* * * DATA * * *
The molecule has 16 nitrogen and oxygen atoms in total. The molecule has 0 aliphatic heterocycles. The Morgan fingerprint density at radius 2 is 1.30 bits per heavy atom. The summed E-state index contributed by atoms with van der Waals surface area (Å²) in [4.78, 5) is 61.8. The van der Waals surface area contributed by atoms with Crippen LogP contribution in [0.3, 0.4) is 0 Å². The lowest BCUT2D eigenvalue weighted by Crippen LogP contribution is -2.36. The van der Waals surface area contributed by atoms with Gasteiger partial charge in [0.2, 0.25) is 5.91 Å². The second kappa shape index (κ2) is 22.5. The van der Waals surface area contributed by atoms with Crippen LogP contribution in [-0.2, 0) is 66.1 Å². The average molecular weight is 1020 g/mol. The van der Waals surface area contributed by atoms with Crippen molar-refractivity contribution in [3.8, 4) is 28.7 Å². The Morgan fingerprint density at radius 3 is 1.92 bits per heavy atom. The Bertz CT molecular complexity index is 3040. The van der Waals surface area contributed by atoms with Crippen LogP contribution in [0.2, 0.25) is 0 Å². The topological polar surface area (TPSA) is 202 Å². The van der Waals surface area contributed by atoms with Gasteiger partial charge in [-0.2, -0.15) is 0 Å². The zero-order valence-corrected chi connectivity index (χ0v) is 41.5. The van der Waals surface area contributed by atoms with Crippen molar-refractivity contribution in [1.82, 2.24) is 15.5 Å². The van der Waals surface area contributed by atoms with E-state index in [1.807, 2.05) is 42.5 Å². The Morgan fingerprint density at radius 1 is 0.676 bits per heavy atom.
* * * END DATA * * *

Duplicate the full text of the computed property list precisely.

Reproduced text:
The molecule has 16 nitrogen and oxygen atoms in total. The molecule has 0 aliphatic heterocycles. The Morgan fingerprint density at radius 2 is 1.30 bits per heavy atom. The summed E-state index contributed by atoms with van der Waals surface area (Å²) in [4.78, 5) is 61.8. The van der Waals surface area contributed by atoms with Crippen LogP contribution in [0.3, 0.4) is 0 Å². The lowest BCUT2D eigenvalue weighted by Crippen LogP contribution is -2.36. The van der Waals surface area contributed by atoms with Gasteiger partial charge in [0.2, 0.25) is 5.91 Å². The second kappa shape index (κ2) is 22.5. The van der Waals surface area contributed by atoms with Crippen LogP contribution in [-0.2, 0) is 66.1 Å². The average molecular weight is 1020 g/mol. The van der Waals surface area contributed by atoms with Crippen molar-refractivity contribution in [3.8, 4) is 28.7 Å². The Morgan fingerprint density at radius 3 is 1.92 bits per heavy atom. The Bertz CT molecular complexity index is 3040. The van der Waals surface area contributed by atoms with Crippen LogP contribution in [0.2, 0.25) is 0 Å². The topological polar surface area (TPSA) is 202 Å². The van der Waals surface area contributed by atoms with Gasteiger partial charge in [-0.2, -0.15) is 0 Å². The zero-order valence-corrected chi connectivity index (χ0v) is 41.5. The van der Waals surface area contributed by atoms with Crippen molar-refractivity contribution in [1.82, 2.24) is 15.5 Å². The van der Waals surface area contributed by atoms with E-state index in [1.807, 2.05) is 42.5 Å². The Morgan fingerprint density at radius 1 is 0.676 bits per heavy atom.